Maybe It's Time to Rethink Reality Shows

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Not that any human being should be watching Next Great Baker on TLC, which is a reality contest connected to a reality show about a guy making cakes, but if you were watching last night, you were in for an unpleasant surprise at the end of the show. Turns out the guy who was eliminated, Wesley Durden, committed suicide back in October.

So, TLC, seemingly because they didn't want to scrap a season of the show or otherwise acknowledge in any way that their program was heading towards a very dark and terrible place, ran promos featuring a guy who had already committed suicide. They did throw a card up at the end, but this still seems like a series of bad decisions to me and wildly insensitive to the guy's family and friends, but maybe we're still all supposed to be upset that the same network runs a show about Muslims or something.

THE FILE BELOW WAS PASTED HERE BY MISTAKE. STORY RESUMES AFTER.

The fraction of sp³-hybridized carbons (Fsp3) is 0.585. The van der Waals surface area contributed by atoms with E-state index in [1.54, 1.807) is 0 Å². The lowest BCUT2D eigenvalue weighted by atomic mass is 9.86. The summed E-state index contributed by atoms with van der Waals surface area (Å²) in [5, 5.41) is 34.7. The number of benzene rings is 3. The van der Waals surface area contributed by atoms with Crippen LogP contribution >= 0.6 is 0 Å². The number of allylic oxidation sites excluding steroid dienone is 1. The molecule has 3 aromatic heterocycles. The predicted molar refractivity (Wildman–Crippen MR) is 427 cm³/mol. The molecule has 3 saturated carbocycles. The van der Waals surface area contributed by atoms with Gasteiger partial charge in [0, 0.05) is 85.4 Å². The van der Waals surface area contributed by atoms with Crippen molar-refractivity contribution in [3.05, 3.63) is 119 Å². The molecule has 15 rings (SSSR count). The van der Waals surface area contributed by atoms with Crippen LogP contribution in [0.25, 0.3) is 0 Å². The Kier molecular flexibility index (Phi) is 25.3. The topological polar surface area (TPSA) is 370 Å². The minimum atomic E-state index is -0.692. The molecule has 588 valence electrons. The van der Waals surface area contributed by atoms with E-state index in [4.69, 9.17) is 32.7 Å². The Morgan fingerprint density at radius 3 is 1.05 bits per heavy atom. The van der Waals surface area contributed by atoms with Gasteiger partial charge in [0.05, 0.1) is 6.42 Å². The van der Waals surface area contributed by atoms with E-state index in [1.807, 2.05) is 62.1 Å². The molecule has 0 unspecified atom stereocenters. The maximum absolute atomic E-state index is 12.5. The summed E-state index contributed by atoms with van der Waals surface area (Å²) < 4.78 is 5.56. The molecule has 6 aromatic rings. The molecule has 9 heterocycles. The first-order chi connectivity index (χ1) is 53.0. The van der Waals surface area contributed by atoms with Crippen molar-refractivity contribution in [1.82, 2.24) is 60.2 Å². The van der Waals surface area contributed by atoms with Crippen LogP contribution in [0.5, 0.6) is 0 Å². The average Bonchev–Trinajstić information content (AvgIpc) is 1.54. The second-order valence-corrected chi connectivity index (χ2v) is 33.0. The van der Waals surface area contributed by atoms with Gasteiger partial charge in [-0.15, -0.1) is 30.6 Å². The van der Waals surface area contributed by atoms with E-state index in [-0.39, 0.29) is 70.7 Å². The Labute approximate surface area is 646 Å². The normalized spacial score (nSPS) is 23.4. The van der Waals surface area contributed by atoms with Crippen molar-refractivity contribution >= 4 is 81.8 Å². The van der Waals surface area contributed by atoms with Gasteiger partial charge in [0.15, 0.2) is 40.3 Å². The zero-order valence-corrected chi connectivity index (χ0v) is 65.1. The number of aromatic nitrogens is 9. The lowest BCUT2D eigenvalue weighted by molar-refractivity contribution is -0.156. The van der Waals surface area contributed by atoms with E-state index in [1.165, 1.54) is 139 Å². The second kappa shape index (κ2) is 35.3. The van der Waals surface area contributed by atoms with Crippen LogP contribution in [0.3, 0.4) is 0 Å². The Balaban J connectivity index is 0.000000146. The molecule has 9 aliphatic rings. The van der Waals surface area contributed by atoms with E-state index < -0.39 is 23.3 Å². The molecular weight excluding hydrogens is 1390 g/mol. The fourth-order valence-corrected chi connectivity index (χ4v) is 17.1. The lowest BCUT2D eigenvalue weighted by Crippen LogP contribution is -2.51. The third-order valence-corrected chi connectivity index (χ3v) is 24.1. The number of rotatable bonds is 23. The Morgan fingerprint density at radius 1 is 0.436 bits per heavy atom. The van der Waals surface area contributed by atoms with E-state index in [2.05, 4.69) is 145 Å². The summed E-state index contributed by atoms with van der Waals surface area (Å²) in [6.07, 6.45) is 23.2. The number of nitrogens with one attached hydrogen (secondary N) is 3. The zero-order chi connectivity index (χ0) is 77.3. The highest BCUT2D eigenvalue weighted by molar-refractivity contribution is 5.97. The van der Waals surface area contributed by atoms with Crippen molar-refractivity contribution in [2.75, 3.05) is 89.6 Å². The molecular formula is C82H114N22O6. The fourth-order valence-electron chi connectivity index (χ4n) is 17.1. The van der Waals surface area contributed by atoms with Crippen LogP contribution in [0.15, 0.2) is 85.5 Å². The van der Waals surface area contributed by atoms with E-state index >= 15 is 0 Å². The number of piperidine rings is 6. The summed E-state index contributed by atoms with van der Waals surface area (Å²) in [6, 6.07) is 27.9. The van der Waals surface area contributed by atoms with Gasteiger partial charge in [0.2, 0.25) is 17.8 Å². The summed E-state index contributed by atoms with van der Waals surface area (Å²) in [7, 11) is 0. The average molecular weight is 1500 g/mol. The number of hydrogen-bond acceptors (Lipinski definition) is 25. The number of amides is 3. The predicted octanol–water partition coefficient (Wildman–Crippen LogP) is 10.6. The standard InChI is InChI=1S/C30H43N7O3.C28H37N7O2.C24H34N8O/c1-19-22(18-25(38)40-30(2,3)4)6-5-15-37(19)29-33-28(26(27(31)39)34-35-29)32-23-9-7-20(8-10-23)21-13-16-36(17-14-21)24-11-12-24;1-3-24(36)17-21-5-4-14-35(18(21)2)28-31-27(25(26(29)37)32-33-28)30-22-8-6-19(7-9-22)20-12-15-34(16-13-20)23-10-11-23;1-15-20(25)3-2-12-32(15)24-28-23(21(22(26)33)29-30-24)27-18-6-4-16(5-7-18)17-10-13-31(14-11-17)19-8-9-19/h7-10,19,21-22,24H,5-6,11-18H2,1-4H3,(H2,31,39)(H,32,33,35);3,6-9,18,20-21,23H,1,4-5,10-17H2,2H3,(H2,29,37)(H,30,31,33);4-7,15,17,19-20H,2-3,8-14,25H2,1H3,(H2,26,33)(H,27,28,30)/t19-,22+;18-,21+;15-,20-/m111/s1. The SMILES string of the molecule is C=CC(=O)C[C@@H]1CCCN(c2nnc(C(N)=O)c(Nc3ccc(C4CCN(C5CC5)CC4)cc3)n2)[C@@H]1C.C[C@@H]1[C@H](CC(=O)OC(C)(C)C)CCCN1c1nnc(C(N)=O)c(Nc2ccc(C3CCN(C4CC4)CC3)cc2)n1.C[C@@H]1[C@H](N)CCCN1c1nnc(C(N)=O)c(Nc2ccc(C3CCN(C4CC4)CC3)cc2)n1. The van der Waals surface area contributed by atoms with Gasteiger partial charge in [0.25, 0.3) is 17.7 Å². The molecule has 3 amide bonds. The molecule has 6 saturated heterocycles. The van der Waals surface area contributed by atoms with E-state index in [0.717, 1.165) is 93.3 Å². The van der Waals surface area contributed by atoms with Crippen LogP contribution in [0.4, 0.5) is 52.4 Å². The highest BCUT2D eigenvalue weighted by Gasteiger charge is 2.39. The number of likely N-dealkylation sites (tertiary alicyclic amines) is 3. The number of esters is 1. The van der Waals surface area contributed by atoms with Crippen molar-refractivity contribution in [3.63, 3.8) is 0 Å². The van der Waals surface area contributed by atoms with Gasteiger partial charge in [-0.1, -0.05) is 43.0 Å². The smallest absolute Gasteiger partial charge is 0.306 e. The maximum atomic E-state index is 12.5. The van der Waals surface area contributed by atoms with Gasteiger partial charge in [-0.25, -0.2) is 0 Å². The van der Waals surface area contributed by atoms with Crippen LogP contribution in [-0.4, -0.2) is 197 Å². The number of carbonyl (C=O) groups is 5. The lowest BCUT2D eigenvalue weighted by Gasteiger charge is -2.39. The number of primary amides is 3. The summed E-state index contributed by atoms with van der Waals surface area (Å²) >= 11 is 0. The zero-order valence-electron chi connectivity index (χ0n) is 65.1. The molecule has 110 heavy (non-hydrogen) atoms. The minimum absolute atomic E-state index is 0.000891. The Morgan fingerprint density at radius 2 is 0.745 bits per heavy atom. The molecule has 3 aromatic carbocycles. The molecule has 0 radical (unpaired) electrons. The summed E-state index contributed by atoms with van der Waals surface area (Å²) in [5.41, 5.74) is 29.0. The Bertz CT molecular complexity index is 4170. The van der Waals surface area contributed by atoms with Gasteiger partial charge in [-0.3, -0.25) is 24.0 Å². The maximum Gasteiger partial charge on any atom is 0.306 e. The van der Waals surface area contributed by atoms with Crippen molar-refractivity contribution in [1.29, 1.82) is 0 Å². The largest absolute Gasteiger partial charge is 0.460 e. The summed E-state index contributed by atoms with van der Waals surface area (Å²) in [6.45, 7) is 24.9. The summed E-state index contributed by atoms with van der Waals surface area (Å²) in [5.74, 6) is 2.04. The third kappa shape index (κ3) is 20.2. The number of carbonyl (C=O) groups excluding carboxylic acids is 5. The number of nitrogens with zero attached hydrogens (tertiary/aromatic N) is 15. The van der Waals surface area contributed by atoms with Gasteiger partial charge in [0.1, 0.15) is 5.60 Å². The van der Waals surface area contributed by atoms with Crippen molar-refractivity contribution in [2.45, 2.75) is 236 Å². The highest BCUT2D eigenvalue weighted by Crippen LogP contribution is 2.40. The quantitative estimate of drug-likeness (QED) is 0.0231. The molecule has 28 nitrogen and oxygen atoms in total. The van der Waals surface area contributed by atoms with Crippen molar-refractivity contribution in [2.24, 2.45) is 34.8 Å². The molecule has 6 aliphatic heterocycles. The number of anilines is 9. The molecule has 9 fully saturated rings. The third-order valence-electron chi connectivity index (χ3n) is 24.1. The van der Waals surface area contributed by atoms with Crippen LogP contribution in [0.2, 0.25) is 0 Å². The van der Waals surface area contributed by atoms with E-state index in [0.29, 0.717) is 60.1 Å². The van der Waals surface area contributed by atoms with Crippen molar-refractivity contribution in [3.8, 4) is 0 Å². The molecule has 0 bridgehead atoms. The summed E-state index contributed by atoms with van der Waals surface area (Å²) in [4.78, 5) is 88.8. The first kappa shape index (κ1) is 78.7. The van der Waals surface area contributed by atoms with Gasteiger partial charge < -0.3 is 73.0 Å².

And this isn't the first time even this year that a cable network has had to deal with a reality show suicide. Bravo's Real Housewives of Beverly Hills possibly managed to show a bit more delicacy with the death of Russell Armstrong, the husband of one of the "housewives", at least acknowledging what happened at the beginning of the season, but every other episode or so, there's Russell discussing his personal woes. It's almost like the people in charge of the show were secretly happy that the suicide could eventually become the end of season cliffhanger.

I understand that a lot goes into putting these shows together, but there has to be a better way to deal with actual reality when it creeps into our reality programs.

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